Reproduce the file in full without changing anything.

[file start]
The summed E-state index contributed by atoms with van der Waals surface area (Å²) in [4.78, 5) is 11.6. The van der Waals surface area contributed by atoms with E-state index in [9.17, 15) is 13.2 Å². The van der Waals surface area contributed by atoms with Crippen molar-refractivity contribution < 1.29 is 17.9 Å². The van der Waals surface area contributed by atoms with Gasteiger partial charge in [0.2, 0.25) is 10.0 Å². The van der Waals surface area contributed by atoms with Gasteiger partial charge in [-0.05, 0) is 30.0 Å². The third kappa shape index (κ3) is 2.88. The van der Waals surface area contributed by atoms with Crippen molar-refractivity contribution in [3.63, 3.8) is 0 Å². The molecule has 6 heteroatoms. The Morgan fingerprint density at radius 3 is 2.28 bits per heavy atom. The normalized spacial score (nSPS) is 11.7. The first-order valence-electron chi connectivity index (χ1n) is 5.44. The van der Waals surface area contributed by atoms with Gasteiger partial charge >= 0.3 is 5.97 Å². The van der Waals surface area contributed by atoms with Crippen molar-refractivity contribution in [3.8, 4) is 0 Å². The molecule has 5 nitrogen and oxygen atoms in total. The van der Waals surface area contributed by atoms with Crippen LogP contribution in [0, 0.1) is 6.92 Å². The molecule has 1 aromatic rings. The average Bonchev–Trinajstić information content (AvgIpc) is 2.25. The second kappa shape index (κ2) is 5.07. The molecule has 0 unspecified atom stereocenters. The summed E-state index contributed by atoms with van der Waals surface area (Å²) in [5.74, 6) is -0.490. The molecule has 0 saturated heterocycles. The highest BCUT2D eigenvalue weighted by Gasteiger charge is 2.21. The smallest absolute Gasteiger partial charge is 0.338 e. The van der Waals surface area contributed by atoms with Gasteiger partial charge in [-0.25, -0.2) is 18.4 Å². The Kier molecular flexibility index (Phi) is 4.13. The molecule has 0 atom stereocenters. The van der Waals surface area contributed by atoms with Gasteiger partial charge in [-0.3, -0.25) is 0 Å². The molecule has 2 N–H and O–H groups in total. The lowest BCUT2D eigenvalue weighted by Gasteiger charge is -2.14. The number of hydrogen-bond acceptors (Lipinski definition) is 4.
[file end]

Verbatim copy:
The summed E-state index contributed by atoms with van der Waals surface area (Å²) in [4.78, 5) is 11.6. The van der Waals surface area contributed by atoms with E-state index in [9.17, 15) is 13.2 Å². The van der Waals surface area contributed by atoms with Crippen molar-refractivity contribution < 1.29 is 17.9 Å². The van der Waals surface area contributed by atoms with Gasteiger partial charge in [0.2, 0.25) is 10.0 Å². The van der Waals surface area contributed by atoms with Gasteiger partial charge in [-0.05, 0) is 30.0 Å². The third kappa shape index (κ3) is 2.88. The van der Waals surface area contributed by atoms with Crippen molar-refractivity contribution in [3.63, 3.8) is 0 Å². The molecule has 6 heteroatoms. The Morgan fingerprint density at radius 3 is 2.28 bits per heavy atom. The normalized spacial score (nSPS) is 11.7. The first-order valence-electron chi connectivity index (χ1n) is 5.44. The van der Waals surface area contributed by atoms with Gasteiger partial charge >= 0.3 is 5.97 Å². The van der Waals surface area contributed by atoms with Crippen molar-refractivity contribution in [3.8, 4) is 0 Å². The molecule has 5 nitrogen and oxygen atoms in total. The van der Waals surface area contributed by atoms with Crippen LogP contribution in [0, 0.1) is 6.92 Å². The molecule has 1 aromatic rings. The average Bonchev–Trinajstić information content (AvgIpc) is 2.25. The second kappa shape index (κ2) is 5.07. The molecule has 0 unspecified atom stereocenters. The summed E-state index contributed by atoms with van der Waals surface area (Å²) in [5.74, 6) is -0.490. The molecule has 0 saturated heterocycles. The highest BCUT2D eigenvalue weighted by Gasteiger charge is 2.21. The smallest absolute Gasteiger partial charge is 0.338 e. The van der Waals surface area contributed by atoms with Gasteiger partial charge in [-0.25, -0.2) is 18.4 Å². The Kier molecular flexibility index (Phi) is 4.13. The molecule has 0 atom stereocenters. The van der Waals surface area contributed by atoms with Gasteiger partial charge in [-0.3, -0.25) is 0 Å². The molecule has 2 N–H and O–H groups in total. The lowest BCUT2D eigenvalue weighted by Gasteiger charge is -2.14. The number of hydrogen-bond acceptors (Lipinski definition) is 4.